DemonDuck
14th August, 2012 @ 08:14 pm PDT

@ Michael Mantion

A second power supply for your refrigerator is not a bad thing.

L1ma
15th August, 2012 @ 02:52 am PDT

Might make sense in Japanese cities, but would be uneconomic in most other parts of the world.

Martinkudu
15th August, 2012 @ 03:15 am PDT

1) $70,000 for one unit?!

2) operations cost 45 US cents per head of lettuce?! Not quite cost effective either...

Rasto Ha
15th August, 2012 @ 03:34 am PDT

An inefficient greenhouse. The nice-looking, white, sunlit wall should be glass. The solar panels on the roof are for looks. Sunlight coming in through glass is at least five times as efficient as running lights with solar panels.

MBadgero
15th August, 2012 @ 04:04 am PDT

Plant density is well below that of commercial greenhouses. Capital cost is stupidly expensive. MBadgero is correct; this is an inefficient greenhouse. Yeah, it'll grow vegetables but not many and they will be affordable only by NBA stars.

Guy Macher
15th August, 2012 @ 04:19 am PDT

We already have our own home grown Valcent or as now, Alterrus quoted on the Toronto Stock Exchange and here in the US. They explored doing vertical trays and discovered they could produce about 20 times what a farmer can produce in a given area and only use a fraction of the water. The economics are astounding which explains why these things are beginning to expand as fast as they are.

Markcox
15th August, 2012 @ 09:19 am PDT

Come on! This is sooo silly! what are the operating costs, what is the equivalent land use, what are the spring/summer/winter/fall factors...

There is a HUGE space for people! how silly is that.. how much lost production might that account for! damn.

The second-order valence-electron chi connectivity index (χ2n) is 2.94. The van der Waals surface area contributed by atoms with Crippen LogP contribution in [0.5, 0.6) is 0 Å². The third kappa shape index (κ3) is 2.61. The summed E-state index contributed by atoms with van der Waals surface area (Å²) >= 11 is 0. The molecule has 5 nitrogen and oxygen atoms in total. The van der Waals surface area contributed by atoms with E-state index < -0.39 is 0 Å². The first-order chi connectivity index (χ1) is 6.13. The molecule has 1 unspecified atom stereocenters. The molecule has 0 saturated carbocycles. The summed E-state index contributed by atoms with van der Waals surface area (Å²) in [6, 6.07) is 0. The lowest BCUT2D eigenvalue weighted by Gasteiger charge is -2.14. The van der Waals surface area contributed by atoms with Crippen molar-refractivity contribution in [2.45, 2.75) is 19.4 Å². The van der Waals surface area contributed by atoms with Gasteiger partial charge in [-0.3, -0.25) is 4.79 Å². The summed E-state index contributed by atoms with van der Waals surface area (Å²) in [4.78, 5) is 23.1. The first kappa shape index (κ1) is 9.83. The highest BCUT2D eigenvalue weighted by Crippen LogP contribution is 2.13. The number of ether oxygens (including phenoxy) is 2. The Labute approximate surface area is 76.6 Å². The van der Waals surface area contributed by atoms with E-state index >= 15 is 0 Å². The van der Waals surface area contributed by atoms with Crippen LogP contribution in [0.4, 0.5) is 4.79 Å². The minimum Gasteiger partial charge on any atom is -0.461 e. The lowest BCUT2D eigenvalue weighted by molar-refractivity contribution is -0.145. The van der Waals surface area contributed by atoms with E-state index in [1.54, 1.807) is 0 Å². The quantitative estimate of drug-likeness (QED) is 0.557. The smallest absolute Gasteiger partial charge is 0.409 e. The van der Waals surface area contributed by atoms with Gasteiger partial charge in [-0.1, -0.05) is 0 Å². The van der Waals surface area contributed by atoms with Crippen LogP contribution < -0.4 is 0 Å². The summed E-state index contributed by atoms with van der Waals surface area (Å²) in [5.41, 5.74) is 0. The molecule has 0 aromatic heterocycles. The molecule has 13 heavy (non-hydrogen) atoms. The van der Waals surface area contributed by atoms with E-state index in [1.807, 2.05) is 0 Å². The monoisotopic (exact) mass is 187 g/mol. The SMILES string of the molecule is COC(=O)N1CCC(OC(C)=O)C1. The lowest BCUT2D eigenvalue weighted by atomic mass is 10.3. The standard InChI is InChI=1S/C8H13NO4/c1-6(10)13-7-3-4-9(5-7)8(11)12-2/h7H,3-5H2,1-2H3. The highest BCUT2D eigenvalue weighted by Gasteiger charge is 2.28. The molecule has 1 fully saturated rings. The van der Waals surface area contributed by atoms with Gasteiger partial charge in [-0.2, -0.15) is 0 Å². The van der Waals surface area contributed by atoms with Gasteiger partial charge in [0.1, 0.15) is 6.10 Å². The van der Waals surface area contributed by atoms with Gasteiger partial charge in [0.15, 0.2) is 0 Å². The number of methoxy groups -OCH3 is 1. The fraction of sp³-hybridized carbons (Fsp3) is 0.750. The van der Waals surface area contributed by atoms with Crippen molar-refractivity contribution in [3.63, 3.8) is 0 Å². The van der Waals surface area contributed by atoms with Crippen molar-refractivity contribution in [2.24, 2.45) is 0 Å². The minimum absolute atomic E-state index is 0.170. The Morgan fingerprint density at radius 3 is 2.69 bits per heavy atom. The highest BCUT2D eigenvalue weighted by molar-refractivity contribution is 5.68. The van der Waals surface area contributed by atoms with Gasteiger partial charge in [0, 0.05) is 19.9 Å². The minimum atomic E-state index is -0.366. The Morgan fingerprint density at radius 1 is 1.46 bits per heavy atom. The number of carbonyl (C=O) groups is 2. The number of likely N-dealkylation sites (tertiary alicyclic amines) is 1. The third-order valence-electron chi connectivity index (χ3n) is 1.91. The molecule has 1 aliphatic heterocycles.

oh boy, a box! an expensive one. with vegetables! like the staff of life: lettuce.

ought to print an apology for this one.

gberke
15th August, 2012 @ 09:53 am PDT

Agree with MB and Guy. This is a 30 year old growing system and about as inefficient as you can get. :) Lame and he gets and F for the assignment.

Andrew Anderson
15th August, 2012 @ 10:31 am PDT

Take a look at similar concept - podponics:

http://www.podponics.com

https://www.facebook.com/podponics

and boxcargrocer:

http://www.boxcargrocer.com

https://www.facebook.com/boxcargrocer

Don Clark
15th August, 2012 @ 10:33 am PDT

All preceding comments are not just valid but actually pale in comparison to Japan's giant energy shortcomings. They already have a huge shortfall with the demise of the Fukushima reactor complex. New cool ways to wastefully misuse electricity they do not have and cannot afford is not an innovation that Japan, or anyone else, really needs. A modest box with a $70K starting pricetag just the list of problems.

StWils
15th August, 2012 @ 10:37 am PDT

Love it: This is where it begins. With the invention. Then all the people with comments like those above tweak it. And down the road a little way someday each of us may have our very own Gizmo-Cube only built & powered cost effectively. Even If Michael Jordan is the only human who can afford the first 2012 model......they say the first computer filled up a huge building.....

Richtor J Reynolds
15th August, 2012 @ 11:43 am PDT

In the UK if you tried to use this system you'd most likely be subject to an early morning visit by some smartly dressed gentlemen and a dog.

Hydroponics here tends to be the preserve of cannabis growers. The Police regularly use heat-sensing cameras on helicopters to detect areas (typically people's lofts) that have been adapted to grow the plant- as the use of powerful lights will usually create a tell-tale heat signature.

It is perfectly legal to buy and use hydroponics, and, (if the law hasn't yet been changed) to buy seed to grow the drugs, but not to actually grow them.

As far as this grossly overpriced system goes, it is hardly worth having the Police kicking in your door at the crack of dawn for the sake of some fresh lettuce.

bergamot69
15th August, 2012 @ 12:19 pm PDT

Many problems with this thing.

1) Low plant density

2) White light instead of red (red LEDs are extremely cheap & more efficiently deliver light energy to plants)

3) High cost of entry (70k? why?!)

4) Unnecessary windows

Joel Detrow
15th August, 2012 @ 12:29 pm PDT